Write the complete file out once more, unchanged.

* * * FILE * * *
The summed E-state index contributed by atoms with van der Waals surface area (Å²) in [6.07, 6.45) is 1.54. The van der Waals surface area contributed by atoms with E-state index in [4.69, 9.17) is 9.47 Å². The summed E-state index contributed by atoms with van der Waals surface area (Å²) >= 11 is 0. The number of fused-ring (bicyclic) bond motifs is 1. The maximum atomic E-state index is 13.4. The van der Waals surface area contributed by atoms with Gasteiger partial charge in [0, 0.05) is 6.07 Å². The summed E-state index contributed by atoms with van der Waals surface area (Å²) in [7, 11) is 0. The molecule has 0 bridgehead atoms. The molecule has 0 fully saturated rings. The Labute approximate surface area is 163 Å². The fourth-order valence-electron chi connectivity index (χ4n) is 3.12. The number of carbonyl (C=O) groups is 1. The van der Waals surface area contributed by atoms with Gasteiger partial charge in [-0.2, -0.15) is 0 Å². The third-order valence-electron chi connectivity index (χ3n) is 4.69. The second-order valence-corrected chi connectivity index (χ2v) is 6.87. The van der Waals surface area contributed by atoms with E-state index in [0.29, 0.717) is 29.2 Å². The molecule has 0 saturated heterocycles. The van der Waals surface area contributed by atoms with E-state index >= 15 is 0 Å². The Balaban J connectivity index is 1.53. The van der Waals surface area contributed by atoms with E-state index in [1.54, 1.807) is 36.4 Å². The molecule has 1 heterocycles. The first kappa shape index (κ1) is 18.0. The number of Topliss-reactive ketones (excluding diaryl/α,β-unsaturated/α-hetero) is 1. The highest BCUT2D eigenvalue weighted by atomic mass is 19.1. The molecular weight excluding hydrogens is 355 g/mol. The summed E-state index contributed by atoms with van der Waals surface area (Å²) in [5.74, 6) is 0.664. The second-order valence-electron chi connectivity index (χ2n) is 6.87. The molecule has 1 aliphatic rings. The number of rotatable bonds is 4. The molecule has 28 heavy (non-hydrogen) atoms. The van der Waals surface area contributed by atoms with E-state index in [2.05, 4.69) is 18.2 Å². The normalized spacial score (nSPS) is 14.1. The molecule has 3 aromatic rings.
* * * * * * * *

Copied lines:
The summed E-state index contributed by atoms with van der Waals surface area (Å²) in [6.07, 6.45) is 1.54. The van der Waals surface area contributed by atoms with E-state index in [4.69, 9.17) is 9.47 Å². The summed E-state index contributed by atoms with van der Waals surface area (Å²) >= 11 is 0. The number of fused-ring (bicyclic) bond motifs is 1. The maximum atomic E-state index is 13.4. The van der Waals surface area contributed by atoms with Gasteiger partial charge in [0, 0.05) is 6.07 Å². The summed E-state index contributed by atoms with van der Waals surface area (Å²) in [7, 11) is 0. The molecule has 0 bridgehead atoms. The molecule has 0 fully saturated rings. The Labute approximate surface area is 163 Å². The fourth-order valence-electron chi connectivity index (χ4n) is 3.12. The number of carbonyl (C=O) groups is 1. The van der Waals surface area contributed by atoms with Gasteiger partial charge in [-0.2, -0.15) is 0 Å². The third-order valence-electron chi connectivity index (χ3n) is 4.69. The second-order valence-corrected chi connectivity index (χ2v) is 6.87. The van der Waals surface area contributed by atoms with E-state index in [0.29, 0.717) is 29.2 Å². The molecule has 0 saturated heterocycles. The van der Waals surface area contributed by atoms with E-state index >= 15 is 0 Å². The Balaban J connectivity index is 1.53. The van der Waals surface area contributed by atoms with E-state index in [1.54, 1.807) is 36.4 Å². The molecule has 1 heterocycles. The first kappa shape index (κ1) is 18.0. The number of Topliss-reactive ketones (excluding diaryl/α,β-unsaturated/α-hetero) is 1. The highest BCUT2D eigenvalue weighted by atomic mass is 19.1. The molecular weight excluding hydrogens is 355 g/mol. The summed E-state index contributed by atoms with van der Waals surface area (Å²) in [5.74, 6) is 0.664. The second-order valence-electron chi connectivity index (χ2n) is 6.87. The molecule has 1 aliphatic rings. The number of rotatable bonds is 4. The molecule has 28 heavy (non-hydrogen) atoms. The van der Waals surface area contributed by atoms with E-state index in [2.05, 4.69) is 18.2 Å². The normalized spacial score (nSPS) is 14.1. The molecule has 3 aromatic rings.